Traditionally war was theorised as a domain of the state, best understood through discussions of strategy, military institutions, and weapons, 10 but there is now an established and wide-ranging literature – from critical geopolitics, feminist IR, and political sociology for example – that focuses on the social production of war. In its various ways such work unpacks ‘how the world is thought, said, [and] written’ to constitute the ‘reality’ of ‘here and there, inside and outside, them and us, states, blocs, zones’ 11 (and so on) that comprise the terms of possibility for the preparation for, conduct and aftermaths of war. This ‘writing’ of the world includes the ways in which political ‘realities’ ‘are made and known (if unevenly) through visual images and practice’; 12 that is, through particular visual (or scopic) regimes. 13 Categories such as those of ‘self and other’ work to constitute the terms of possibility for war because, as described by James Der Derian, ‘[p]eople go to war because of how they see, perceive, picture, imagine, and speak of others: that is, how they construct the difference of others as well as the sameness of themselves through representations.’ 14 ‘Writing’ the world in particular ways therefore populates a political vocabulary of selves and others that underpin war.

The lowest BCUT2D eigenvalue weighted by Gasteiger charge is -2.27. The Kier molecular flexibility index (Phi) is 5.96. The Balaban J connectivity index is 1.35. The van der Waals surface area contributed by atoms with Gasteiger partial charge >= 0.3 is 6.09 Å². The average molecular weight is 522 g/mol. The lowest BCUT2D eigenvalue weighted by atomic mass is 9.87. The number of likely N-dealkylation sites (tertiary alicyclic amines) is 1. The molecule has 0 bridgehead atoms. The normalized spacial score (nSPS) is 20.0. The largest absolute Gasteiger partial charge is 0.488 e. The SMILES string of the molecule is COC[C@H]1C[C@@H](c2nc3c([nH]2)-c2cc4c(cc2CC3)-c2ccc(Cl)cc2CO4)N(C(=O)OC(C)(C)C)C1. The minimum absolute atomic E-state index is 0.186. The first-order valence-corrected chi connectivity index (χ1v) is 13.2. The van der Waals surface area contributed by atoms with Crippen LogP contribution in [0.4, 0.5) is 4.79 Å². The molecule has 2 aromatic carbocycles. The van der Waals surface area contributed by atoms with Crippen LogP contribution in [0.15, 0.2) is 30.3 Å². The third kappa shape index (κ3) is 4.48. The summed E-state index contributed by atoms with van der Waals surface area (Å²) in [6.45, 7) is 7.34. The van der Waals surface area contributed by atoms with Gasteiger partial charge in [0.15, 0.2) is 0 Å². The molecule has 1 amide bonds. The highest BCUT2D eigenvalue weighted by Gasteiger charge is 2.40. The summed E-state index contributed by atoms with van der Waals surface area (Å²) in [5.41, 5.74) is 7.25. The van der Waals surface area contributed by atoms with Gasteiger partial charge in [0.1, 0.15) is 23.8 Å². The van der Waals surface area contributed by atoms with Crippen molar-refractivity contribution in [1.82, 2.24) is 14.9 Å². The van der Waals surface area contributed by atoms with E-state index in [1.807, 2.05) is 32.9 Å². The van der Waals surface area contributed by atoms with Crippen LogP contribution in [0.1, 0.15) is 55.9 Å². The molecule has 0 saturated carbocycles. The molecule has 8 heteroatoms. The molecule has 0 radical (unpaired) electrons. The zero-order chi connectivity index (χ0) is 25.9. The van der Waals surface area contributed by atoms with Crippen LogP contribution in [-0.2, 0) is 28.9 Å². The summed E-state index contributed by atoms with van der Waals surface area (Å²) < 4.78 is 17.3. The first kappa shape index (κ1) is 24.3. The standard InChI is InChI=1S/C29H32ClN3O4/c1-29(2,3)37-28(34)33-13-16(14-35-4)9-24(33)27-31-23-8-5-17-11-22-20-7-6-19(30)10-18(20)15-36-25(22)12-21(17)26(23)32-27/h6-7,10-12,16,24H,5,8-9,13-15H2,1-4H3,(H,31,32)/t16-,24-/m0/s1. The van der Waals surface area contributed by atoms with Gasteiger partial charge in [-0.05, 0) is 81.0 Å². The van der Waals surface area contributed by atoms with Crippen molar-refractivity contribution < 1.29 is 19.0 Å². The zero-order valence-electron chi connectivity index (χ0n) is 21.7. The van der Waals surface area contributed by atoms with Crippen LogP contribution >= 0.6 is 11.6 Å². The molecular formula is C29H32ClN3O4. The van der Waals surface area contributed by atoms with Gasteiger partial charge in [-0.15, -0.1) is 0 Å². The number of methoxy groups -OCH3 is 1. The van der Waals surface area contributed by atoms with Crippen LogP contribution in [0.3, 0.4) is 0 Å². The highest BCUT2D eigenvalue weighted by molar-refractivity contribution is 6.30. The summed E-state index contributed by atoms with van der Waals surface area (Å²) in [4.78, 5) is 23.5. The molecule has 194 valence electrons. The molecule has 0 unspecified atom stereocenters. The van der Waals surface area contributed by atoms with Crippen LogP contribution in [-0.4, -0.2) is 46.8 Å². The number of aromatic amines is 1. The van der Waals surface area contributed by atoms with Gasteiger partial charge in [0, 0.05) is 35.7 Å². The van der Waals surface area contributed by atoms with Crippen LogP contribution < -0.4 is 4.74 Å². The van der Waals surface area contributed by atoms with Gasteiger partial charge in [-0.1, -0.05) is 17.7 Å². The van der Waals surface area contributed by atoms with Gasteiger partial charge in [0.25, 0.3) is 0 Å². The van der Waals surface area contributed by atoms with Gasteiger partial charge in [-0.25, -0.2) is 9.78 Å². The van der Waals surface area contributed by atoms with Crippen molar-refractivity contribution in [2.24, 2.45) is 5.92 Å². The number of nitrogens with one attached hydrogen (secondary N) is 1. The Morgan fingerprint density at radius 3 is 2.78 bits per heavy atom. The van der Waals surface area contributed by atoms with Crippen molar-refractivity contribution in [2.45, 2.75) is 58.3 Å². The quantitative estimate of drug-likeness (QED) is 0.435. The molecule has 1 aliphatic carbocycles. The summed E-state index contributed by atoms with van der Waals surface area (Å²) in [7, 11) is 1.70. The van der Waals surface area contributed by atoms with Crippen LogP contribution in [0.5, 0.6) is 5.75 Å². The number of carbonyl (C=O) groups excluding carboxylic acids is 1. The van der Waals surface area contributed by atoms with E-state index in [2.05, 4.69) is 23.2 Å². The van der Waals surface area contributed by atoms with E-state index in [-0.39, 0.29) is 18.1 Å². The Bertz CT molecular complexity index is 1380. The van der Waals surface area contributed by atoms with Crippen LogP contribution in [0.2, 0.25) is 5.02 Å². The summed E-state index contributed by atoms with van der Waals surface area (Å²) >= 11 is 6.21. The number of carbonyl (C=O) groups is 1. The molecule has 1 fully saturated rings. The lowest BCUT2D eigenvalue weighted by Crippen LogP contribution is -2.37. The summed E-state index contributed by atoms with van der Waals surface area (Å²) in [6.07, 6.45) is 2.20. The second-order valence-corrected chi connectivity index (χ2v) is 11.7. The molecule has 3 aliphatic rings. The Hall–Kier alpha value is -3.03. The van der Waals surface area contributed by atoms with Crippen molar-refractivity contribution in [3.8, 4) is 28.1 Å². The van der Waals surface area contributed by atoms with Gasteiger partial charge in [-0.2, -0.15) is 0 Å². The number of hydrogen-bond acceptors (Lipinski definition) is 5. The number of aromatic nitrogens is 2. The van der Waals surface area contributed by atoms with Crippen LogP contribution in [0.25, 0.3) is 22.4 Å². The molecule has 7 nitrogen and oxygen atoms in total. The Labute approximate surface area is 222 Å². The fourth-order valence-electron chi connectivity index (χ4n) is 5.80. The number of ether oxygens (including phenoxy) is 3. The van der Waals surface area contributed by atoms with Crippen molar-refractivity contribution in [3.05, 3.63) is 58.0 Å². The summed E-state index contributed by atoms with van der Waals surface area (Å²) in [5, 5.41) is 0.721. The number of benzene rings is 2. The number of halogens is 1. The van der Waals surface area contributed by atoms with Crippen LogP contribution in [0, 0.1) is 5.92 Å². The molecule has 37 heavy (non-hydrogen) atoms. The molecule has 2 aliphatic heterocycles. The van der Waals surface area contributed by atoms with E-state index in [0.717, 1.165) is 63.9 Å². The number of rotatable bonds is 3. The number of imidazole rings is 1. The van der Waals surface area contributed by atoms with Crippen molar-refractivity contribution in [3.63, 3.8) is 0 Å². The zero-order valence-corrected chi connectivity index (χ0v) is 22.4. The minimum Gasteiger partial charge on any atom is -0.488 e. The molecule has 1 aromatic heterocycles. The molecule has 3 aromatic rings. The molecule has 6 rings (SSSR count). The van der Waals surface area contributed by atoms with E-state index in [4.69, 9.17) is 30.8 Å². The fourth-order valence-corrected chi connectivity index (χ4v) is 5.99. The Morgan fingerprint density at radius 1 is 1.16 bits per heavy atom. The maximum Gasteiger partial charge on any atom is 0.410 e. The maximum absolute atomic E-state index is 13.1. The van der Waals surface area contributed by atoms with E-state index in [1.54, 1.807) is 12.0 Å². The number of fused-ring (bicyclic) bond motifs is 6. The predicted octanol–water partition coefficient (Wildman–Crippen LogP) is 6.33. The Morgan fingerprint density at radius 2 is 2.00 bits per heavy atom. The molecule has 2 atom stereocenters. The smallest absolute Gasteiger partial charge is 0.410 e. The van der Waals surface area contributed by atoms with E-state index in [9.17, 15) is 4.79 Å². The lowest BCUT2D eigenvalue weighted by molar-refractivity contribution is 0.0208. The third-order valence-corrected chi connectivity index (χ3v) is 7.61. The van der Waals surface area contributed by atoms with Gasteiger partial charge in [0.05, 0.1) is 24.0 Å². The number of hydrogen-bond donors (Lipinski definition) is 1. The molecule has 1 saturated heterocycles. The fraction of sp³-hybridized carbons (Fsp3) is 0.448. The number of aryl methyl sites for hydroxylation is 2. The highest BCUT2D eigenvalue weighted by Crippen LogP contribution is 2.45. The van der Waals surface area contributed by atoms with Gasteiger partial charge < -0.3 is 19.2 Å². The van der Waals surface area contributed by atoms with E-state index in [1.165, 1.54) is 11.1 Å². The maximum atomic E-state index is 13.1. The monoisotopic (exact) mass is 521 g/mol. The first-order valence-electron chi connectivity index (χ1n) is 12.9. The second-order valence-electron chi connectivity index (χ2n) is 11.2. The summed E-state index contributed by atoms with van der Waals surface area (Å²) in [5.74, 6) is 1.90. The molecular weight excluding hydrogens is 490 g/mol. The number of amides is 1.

War understood in this manner occurs both on the conventionally defined battlefield and beyond it, including in everyday and apparently civilian spaces and on and through lived lives and bodies. War is a lived, experiential social institution; 15 a generative social force 16 that exists and is ‘lived’ in and through the ‘range of body-based experiences, close and remote, with collective violence’. 17 ‘People live in wars, with wars, and war lives with them long after it ends’ 18 and they, as sensing physical, emotional and thinking bodies can touch and are touched by war. 19 Work unpacking the experiential registers of war has, for example, revealed how war exists in the bodily and sensory preparation, conduct and aftermath of war, 20 illuminated how gendered bodies are crucial to the practice of war, 21 and how experiences of conflict produce disciplined subjects. 22 In this article I unpack the wider politics entailed in turning to ‘people involved in wars’ 23 to access ‘authoritative’ truths by asking how the category itself, and those constituted within it, function as a site for the reinstatement and contestation of power. Whilst war is, as the work referred to above has shown, experienced across sensory registers, when war experience is invoked and communicated as a political category it is often done so visually. The analysis reveals how the political invocation of war experience works within existing ocular paradigms through which war is understood to be ‘seen’, and ‘witnessed’, and is both recorded and conducted through visual modes.